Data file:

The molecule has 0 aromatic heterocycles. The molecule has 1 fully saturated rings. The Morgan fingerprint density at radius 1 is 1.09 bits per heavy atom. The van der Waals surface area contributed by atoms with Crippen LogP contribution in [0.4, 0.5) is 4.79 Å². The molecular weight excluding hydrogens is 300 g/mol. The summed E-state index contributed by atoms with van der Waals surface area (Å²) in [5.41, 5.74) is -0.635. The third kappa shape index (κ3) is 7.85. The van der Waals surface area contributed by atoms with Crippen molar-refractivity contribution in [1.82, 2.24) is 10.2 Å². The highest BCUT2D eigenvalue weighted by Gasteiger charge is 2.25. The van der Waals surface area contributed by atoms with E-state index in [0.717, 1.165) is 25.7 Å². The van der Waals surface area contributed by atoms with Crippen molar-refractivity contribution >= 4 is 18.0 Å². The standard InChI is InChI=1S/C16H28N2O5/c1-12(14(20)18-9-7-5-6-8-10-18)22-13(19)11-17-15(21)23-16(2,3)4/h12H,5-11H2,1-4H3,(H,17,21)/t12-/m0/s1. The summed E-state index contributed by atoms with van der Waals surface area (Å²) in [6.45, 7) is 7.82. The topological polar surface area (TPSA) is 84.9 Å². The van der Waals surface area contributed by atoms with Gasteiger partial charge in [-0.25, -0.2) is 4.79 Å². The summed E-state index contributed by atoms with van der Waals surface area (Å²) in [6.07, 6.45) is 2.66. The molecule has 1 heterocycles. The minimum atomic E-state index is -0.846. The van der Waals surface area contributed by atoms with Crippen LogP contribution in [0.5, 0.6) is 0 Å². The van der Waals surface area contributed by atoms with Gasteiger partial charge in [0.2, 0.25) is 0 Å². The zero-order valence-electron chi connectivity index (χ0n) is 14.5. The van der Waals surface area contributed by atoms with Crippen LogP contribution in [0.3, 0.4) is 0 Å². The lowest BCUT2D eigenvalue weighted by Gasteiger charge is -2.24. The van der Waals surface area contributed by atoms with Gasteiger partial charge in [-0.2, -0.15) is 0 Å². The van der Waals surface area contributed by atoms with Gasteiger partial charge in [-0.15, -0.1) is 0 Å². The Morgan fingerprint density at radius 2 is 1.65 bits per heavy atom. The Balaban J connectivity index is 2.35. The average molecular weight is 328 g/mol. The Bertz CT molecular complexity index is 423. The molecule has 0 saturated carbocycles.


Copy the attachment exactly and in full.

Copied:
The molecule has 0 aromatic heterocycles. The molecule has 1 fully saturated rings. The Morgan fingerprint density at radius 1 is 1.09 bits per heavy atom. The van der Waals surface area contributed by atoms with Crippen LogP contribution in [0.4, 0.5) is 4.79 Å². The molecular weight excluding hydrogens is 300 g/mol. The summed E-state index contributed by atoms with van der Waals surface area (Å²) in [5.41, 5.74) is -0.635. The third kappa shape index (κ3) is 7.85. The van der Waals surface area contributed by atoms with Crippen molar-refractivity contribution in [1.82, 2.24) is 10.2 Å². The highest BCUT2D eigenvalue weighted by Gasteiger charge is 2.25. The van der Waals surface area contributed by atoms with E-state index in [0.717, 1.165) is 25.7 Å². The van der Waals surface area contributed by atoms with Crippen molar-refractivity contribution >= 4 is 18.0 Å². The standard InChI is InChI=1S/C16H28N2O5/c1-12(14(20)18-9-7-5-6-8-10-18)22-13(19)11-17-15(21)23-16(2,3)4/h12H,5-11H2,1-4H3,(H,17,21)/t12-/m0/s1. The summed E-state index contributed by atoms with van der Waals surface area (Å²) in [6.45, 7) is 7.82. The topological polar surface area (TPSA) is 84.9 Å². The van der Waals surface area contributed by atoms with Gasteiger partial charge in [-0.25, -0.2) is 4.79 Å². The summed E-state index contributed by atoms with van der Waals surface area (Å²) in [6.07, 6.45) is 2.66. The molecule has 1 heterocycles. The minimum atomic E-state index is -0.846. The van der Waals surface area contributed by atoms with Crippen LogP contribution in [0.5, 0.6) is 0 Å². The van der Waals surface area contributed by atoms with Gasteiger partial charge in [0.2, 0.25) is 0 Å². The zero-order valence-electron chi connectivity index (χ0n) is 14.5. The van der Waals surface area contributed by atoms with Crippen LogP contribution in [0.3, 0.4) is 0 Å². The lowest BCUT2D eigenvalue weighted by Gasteiger charge is -2.24. The van der Waals surface area contributed by atoms with Gasteiger partial charge in [-0.2, -0.15) is 0 Å². The van der Waals surface area contributed by atoms with Gasteiger partial charge in [-0.15, -0.1) is 0 Å². The Morgan fingerprint density at radius 2 is 1.65 bits per heavy atom. The Balaban J connectivity index is 2.35. The average molecular weight is 328 g/mol. The Bertz CT molecular complexity index is 423. The molecule has 0 saturated carbocycles.